Iranian families picknicking in Naqsh-e Jahan Square, in the city of Isfahan
Iranian families picknicking in Naqsh-e Jahan Square, in the city of Isfahan

The art of picnicking in Iran

Iran has a lot more in common with Britain than you might think.

Lois Pryce
Monday 08 February 2016 09:23
Comments

My first trip to Iran was during a low ebb in Anglo-Iranian relations, after the 2011 attack on the British embassy in Tehran. The situation had descended into a tit-for-tat spat, resulting in the closure of both embassies and a diplomatic freeze that is only now beginning to thaw.

As I planned my trip to the Islamic Republic, I tried to ignore the hysterical headlines and solemn warnings from the Foreign Office. But it was hard to stay chipper when well-meaning friends kept emailing me with their own apocalyptic predictions for my fate at the hands of the furious ayatollahs.

So, I focused on more alluring images of the region – architecture, art, cuisine, carpets – anything that can be prefixed with the word “Persian”, rather than “Iranian”. But I was still nervous as I approached the border alone and on a motorcycle. I feared I would be singled out for my un-Islamic form of transport (Iranian women are forbidden from riding motorcycles in public). I need not have worried. I was hit not by a tidal wave of hostility, but of warmth, fun and hospitality. International relations between the UK and Iran may have a stormy history but the Iranians understand more than most that governments do not necessarily represent a people.

It soon became apparent that Brits have far more in common with Iranians than I had realised, most notably a subversive sense of humour and the inability to do anything without vast amounts of tea. But something else links our cultures, something at which Iranians excel and at which they beat us hands down. Iranians are serious, hardcore picnickers.

Every day, everywhere, I’d see people lounging on the ground, enjoying seriously lavish spreads – and I mean, everywhere. Not just in parks and beauty spots but on motorway verges, in car parks, behind petrol stations, even on traffic islands in central Tehran, surrounded by eight lanes of the world’s worst pollution. I thought we Merrie Englanders had it down with our tartan travel rugs and wicker hampers, but you ain’t seen nothing until you’ve seen an Iranian picnic. The tea-making paraphernalia, the tower blocks of Tupperware, the pyramids of pomegranates, the cakes, the sweets, the shisha pipes, all laid out on a wipe-clean laminated Persian rug, and always accompanied by an invitation to join the feast.

I am not the first to note this. British explorer Freya Stark, who travelled in the region in the 1930s, wrote in The Valleys of the Assassins : “It is a charming trait in Persia that anyone you meet understands the pleasures of a picnic.” Stark’s travels pre-date the Islamic Republic, even pre-date plain old Iran, but no amount of tyrannical shahs and ayatollahs can dent the Iranians’ love of the great outdoors. As I accepted the invitation to join yet another group of strangers at the roadside for tea and hard-boiled eggs, it occurred to me that I felt quite at home.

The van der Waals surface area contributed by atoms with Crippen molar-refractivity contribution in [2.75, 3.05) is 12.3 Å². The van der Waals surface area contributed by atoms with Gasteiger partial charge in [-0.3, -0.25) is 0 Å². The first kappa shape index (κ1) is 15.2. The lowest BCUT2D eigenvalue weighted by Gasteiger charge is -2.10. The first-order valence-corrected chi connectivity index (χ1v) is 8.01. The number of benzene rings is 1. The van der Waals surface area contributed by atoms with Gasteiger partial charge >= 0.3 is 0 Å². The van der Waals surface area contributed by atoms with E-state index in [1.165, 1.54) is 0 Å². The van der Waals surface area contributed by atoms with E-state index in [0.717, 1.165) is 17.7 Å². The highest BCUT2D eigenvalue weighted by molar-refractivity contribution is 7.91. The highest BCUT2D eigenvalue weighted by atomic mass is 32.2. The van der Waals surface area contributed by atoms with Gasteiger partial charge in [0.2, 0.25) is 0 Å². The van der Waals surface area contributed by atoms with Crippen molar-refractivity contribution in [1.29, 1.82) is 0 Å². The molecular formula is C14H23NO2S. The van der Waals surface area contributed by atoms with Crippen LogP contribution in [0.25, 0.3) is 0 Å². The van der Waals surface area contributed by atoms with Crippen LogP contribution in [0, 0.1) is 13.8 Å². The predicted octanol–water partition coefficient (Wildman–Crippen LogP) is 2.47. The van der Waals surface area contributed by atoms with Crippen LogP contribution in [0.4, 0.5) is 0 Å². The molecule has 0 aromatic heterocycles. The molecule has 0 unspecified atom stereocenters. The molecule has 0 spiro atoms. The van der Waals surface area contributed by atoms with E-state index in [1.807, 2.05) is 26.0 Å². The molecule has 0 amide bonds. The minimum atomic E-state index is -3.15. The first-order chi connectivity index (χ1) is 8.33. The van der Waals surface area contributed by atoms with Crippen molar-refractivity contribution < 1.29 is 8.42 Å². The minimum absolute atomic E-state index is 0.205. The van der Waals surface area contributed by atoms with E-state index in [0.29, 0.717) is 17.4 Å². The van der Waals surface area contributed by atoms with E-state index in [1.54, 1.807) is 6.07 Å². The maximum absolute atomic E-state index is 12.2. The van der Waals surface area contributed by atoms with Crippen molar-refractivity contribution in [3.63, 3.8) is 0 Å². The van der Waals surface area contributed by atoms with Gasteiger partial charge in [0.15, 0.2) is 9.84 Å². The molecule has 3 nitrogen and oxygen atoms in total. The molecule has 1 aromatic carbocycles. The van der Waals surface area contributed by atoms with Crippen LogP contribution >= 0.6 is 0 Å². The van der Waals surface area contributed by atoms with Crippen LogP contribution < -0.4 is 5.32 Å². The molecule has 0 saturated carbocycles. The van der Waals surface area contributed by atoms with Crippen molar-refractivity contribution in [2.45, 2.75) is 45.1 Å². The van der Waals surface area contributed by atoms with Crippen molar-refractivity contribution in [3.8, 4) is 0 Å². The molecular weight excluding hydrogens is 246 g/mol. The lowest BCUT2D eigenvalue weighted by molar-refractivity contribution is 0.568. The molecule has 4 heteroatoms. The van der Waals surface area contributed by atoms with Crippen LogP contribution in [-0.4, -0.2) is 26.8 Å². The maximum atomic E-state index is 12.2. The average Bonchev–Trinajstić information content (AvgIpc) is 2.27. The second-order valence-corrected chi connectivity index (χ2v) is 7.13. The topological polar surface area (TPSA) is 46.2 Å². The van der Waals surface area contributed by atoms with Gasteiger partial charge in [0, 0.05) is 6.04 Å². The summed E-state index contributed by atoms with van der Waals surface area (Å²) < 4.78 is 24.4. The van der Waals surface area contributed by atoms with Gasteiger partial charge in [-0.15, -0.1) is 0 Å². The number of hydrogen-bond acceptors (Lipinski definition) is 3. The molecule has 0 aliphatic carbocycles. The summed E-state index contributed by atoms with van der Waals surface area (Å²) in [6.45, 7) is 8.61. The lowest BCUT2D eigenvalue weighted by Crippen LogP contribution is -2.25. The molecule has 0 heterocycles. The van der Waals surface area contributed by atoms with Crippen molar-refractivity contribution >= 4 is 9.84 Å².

Lois Pryce is founder of the Adventure Travel Film Festival. ‘Revolutionary Ride’, about her motorcycle journey through Iran, will be published in January 2017

Register for free to continue reading

Registration is a free and easy way to support our truly independent journalism

By registering, you will also enjoy limited access to Premium articles, exclusive newsletters, commenting, and virtual events with our leading journalists

Please enter a valid email
Please enter a valid email
Must be at least 6 characters, include an upper and lower case character and a number
Must be at least 6 characters, include an upper and lower case character and a number
Must be at least 6 characters, include an upper and lower case character and a number
Please enter your first name
Special characters aren’t allowed
Please enter a name between 1 and 40 characters
Please enter your last name
Special characters aren’t allowed
Please enter a name between 1 and 40 characters
You must be over 18 years old to register
You must be over 18 years old to register
Opt-out-policy
You can opt-out at any time by signing in to your account to manage your preferences. Each email has a link to unsubscribe.

By clicking ‘Create my account’ you confirm that your data has been entered correctly and you have read and agree to our Terms of use, Cookie policy and Privacy notice.

This site is protected by reCAPTCHA and the Google Privacy policy and Terms of service apply.

Already have an account? sign in

By clicking ‘Register’ you confirm that your data has been entered correctly and you have read and agree to our Terms of use, Cookie policy and Privacy notice.

This site is protected by reCAPTCHA and the Google Privacy policy and Terms of service apply.

Register for free to continue reading

Registration is a free and easy way to support our truly independent journalism

By registering, you will also enjoy limited access to Premium articles, exclusive newsletters, commenting, and virtual events with our leading journalists

Already have an account? sign in

By clicking ‘Register’ you confirm that your data has been entered correctly and you have read and agree to our Terms of use, Cookie policy and Privacy notice.

This site is protected by reCAPTCHA and the Google Privacy policy and Terms of service apply.

Join our new commenting forum

Join thought-provoking conversations, follow other Independent readers and see their replies

Comments

Thank you for registering

Please refresh the page or navigate to another page on the site to be automatically logged inPlease refresh your browser to be logged in